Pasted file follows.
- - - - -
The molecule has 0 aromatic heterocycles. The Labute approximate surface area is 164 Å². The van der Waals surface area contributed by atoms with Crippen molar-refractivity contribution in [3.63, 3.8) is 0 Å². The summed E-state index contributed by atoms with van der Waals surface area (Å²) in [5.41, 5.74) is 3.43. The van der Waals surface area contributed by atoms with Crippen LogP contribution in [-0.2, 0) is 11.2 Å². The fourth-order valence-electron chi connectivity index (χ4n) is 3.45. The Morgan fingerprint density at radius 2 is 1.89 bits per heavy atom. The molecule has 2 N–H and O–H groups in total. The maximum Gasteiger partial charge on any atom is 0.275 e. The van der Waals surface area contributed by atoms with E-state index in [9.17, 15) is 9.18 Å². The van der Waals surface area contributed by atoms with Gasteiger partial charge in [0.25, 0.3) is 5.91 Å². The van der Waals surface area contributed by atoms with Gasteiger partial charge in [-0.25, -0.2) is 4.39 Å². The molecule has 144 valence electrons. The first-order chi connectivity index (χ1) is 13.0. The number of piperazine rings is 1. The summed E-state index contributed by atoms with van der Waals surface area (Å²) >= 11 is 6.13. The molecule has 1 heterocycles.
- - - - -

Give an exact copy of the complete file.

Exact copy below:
The molecule has 0 aromatic heterocycles. The Labute approximate surface area is 164 Å². The van der Waals surface area contributed by atoms with Crippen molar-refractivity contribution in [3.63, 3.8) is 0 Å². The summed E-state index contributed by atoms with van der Waals surface area (Å²) in [5.41, 5.74) is 3.43. The van der Waals surface area contributed by atoms with Crippen LogP contribution in [-0.2, 0) is 11.2 Å². The fourth-order valence-electron chi connectivity index (χ4n) is 3.45. The Morgan fingerprint density at radius 2 is 1.89 bits per heavy atom. The molecule has 2 N–H and O–H groups in total. The maximum Gasteiger partial charge on any atom is 0.275 e. The van der Waals surface area contributed by atoms with E-state index in [9.17, 15) is 9.18 Å². The van der Waals surface area contributed by atoms with Gasteiger partial charge in [0.25, 0.3) is 5.91 Å². The van der Waals surface area contributed by atoms with Gasteiger partial charge in [-0.25, -0.2) is 4.39 Å². The molecule has 144 valence electrons. The first-order chi connectivity index (χ1) is 13.0. The number of piperazine rings is 1. The summed E-state index contributed by atoms with van der Waals surface area (Å²) >= 11 is 6.13. The molecule has 1 heterocycles.